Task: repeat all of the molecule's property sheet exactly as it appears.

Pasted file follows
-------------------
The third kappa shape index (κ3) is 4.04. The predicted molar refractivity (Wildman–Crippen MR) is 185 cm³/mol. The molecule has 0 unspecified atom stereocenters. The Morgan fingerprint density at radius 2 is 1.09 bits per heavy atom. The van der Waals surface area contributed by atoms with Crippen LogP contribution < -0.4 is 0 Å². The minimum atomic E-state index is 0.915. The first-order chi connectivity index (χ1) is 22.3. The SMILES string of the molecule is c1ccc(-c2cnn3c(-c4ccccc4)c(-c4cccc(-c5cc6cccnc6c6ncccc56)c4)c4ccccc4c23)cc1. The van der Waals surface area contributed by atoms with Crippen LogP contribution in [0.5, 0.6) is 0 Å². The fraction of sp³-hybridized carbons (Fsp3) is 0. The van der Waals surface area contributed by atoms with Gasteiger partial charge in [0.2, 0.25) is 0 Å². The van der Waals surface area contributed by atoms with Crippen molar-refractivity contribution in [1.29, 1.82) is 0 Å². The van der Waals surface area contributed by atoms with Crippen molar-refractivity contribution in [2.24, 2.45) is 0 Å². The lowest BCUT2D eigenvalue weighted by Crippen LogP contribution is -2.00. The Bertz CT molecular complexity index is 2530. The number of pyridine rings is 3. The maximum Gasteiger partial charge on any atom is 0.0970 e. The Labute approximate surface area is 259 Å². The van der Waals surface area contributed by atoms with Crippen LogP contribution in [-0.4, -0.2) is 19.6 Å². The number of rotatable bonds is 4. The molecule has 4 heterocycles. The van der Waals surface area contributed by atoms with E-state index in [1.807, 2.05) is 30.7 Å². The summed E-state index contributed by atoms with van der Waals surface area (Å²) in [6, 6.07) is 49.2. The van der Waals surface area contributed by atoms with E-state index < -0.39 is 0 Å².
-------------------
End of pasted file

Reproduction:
The third kappa shape index (κ3) is 4.04. The predicted molar refractivity (Wildman–Crippen MR) is 185 cm³/mol. The molecule has 0 unspecified atom stereocenters. The Morgan fingerprint density at radius 2 is 1.09 bits per heavy atom. The van der Waals surface area contributed by atoms with Crippen LogP contribution < -0.4 is 0 Å². The minimum atomic E-state index is 0.915. The first-order chi connectivity index (χ1) is 22.3. The SMILES string of the molecule is c1ccc(-c2cnn3c(-c4ccccc4)c(-c4cccc(-c5cc6cccnc6c6ncccc56)c4)c4ccccc4c23)cc1. The van der Waals surface area contributed by atoms with Crippen LogP contribution in [0.5, 0.6) is 0 Å². The fraction of sp³-hybridized carbons (Fsp3) is 0. The van der Waals surface area contributed by atoms with Gasteiger partial charge in [0.2, 0.25) is 0 Å². The van der Waals surface area contributed by atoms with Crippen molar-refractivity contribution in [1.29, 1.82) is 0 Å². The van der Waals surface area contributed by atoms with Crippen molar-refractivity contribution in [2.24, 2.45) is 0 Å². The lowest BCUT2D eigenvalue weighted by Crippen LogP contribution is -2.00. The Bertz CT molecular complexity index is 2530. The number of pyridine rings is 3. The maximum Gasteiger partial charge on any atom is 0.0970 e. The Labute approximate surface area is 259 Å². The van der Waals surface area contributed by atoms with Crippen LogP contribution in [-0.4, -0.2) is 19.6 Å². The number of rotatable bonds is 4. The molecule has 4 heterocycles. The van der Waals surface area contributed by atoms with E-state index in [1.807, 2.05) is 30.7 Å². The summed E-state index contributed by atoms with van der Waals surface area (Å²) in [6, 6.07) is 49.2. The van der Waals surface area contributed by atoms with E-state index < -0.39 is 0 Å².